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Six Commonplace Legal Abuses: Sugar and Salt

Previous article: Part 1 – Alcohol and Nicotine.

There are some things in life that make our lives better, for lack of a better term. We resort to them often, looking for ways to enhance our day to day. They come in many forms and guises. Some are illegal, like narcotics, and involve a number of complications. Others are regulated, like prescription medication, and are dispensed from experts. And some are straightforward and freely available, like jogging, swimming, or reading a book. In addition, some are free, like watching a sunset or taking a stroll, whereas others, like going to the gym or to church, involve charges.

This series looks at six popular addictions derived from legal and widely available substances, objects or activities. Let us examine them to see what happens when they take over a person’s life, continuing with: Sugar and Salt.

Sugar Loading

Pure sugar, like all processed and isolated substances, can be dangerous when used wantonly. (image source:

Sugar is an energy source, and it’s extremely pleasurable to ingest, in any form. Call it the most popular and widely available substance of them all. You can find it in white bread, juices, soft drinks, alcohol, chocolate, hot dogs, meat patties, pickles, any sort of processed food, even brands of water. Vital to the body’s workings in appropriate amounts, sugar fuels the body with quick energy, enabling people to carry out their activities. Its rapid action makes it ideal for fast replenishment. Its pleasurable taste makes it easy to become accustomed to.

That’s where the problems start. Too much sugar and its effects are neutralized. Its purpose is defeated. The easily-acquired boost retreats rapidly, giving way to a steep drop in energy levels that renders a person much more sluggish than before.

The effect is especially apparent in children, as frustrated parents will testify. A sudden intake of sugar, especially the processed kind, results in the proverbial “sugar high”, which has kids rev up like jet fighters, tear the place apart, then taper off and crash to the ground like potato sacks.

Adults experience this condition too, although the “high” is less noticeable and the “slump” is misinterpreted for regular exhaustion from a hard day’s work, a long week, or ongoing stress. Finish off a nice meal with a sweet desert and people are ready for bed. Their head feels fuzzy, their limbs turn to lead and they find it impossible to keep their eyes open, the inconvenience of which can be addressed with a dose of more sugar – or alcohol, or tobacco – thus compounding the problem.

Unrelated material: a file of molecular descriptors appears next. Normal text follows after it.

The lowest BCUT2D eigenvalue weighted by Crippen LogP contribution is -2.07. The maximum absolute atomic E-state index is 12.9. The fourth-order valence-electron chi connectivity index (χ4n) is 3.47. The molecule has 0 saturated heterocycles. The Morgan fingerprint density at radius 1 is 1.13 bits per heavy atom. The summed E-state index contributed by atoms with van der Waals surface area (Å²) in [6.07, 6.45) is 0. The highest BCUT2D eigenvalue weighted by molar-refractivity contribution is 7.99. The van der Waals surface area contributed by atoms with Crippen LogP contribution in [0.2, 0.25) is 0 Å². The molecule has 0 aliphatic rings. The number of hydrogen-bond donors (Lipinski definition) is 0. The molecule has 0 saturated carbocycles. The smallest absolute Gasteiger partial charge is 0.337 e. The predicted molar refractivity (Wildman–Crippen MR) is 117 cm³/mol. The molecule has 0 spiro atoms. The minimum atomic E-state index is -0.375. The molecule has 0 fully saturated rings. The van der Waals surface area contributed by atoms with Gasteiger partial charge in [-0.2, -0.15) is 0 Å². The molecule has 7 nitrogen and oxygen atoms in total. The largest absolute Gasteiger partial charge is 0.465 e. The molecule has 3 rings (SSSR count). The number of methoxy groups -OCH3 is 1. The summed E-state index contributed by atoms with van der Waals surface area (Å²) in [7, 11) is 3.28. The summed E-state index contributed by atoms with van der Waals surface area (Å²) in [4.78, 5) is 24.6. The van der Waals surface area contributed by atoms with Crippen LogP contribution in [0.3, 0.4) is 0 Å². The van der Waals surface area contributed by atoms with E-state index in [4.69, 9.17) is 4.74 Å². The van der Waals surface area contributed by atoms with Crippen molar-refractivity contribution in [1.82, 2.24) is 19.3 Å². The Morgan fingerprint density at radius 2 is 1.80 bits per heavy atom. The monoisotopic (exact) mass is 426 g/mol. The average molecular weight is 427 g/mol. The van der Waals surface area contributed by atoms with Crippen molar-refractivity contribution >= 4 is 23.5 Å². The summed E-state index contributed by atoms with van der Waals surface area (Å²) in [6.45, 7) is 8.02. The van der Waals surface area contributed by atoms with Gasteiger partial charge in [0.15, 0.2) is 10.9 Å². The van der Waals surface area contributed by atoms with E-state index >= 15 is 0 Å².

Or they go to sleep, missing out on further activity, like dancing, or sex, an eventuality that has a way of backfiring sooner or later.

Then again, some people resort to sugar because all other avenues of pleasure have been taken away from them. Sugar becomes their sole provider of daily comfort, so down the hatch it goes, sweetening up those nerves.

Salt Curing

The world’s most abundant taste provider is also a regulator of fluid balance. Not something to mess with. (image source:

A mineral crucial to the smooth functioning of the organism, salt (sodium chloride) is found in grocery stores, and offered for free in food establishments, in salt shakers or mills.

Salt production is regulated, involving a process that first removes impurities (and most other minerals from it) then loads it with anticaking agents (hence the ‘sodium chloride plus magnesium carbonate or sodium aluminosilicate‘ situation). We find it in almost all processed foods, ranging from bread, butter, meat, broth, soy sauce, soups, sushi, delicatessen items, cheesecakes, nuts, Big Macs, Nando’s coleslaw, and airplane meals.

In other words, it’s omnipresent (like sugar). Avoiding it is like attempting to avoid pollution: you have to go out of your way, and then some, to do so, and even then you run into traces of it.

In small amounts, salt is beneficial, aiding with body fluid balance, blood pressure, and other intricate electrochemical bodily processes, such neuronal synapse function. Too much of it though, and over the years the organism begins to malfunction on the regulatory level.

As far as the short term is concerned, when taking too much salt, people feel wrinkled up, like meat in brine. They crave fluids to hydrate themselves (often alcoholic or sweet, or both), only to then go for another hit of salt i.e. another neuro-electrical boost. After a while, the kidneys become agitated. They drop their capacity to filter the excess salt out of the bloodstream, especially when dehydrated. In extreme cases, people experience a pain through the torso, accompanied by severe bloating, a slight rise in temperature, clammy skin, and the sensation that one is about to burst like a hog. It’s a sickly and horrible sensation, which takes a day or more to subside, and during which ingestion of anything is impossible. But once it’s gone, the organism craves more minerals, and the search for salt resumes.

In Part 3 we examine the abuse of two common activities: Sex and the Internet.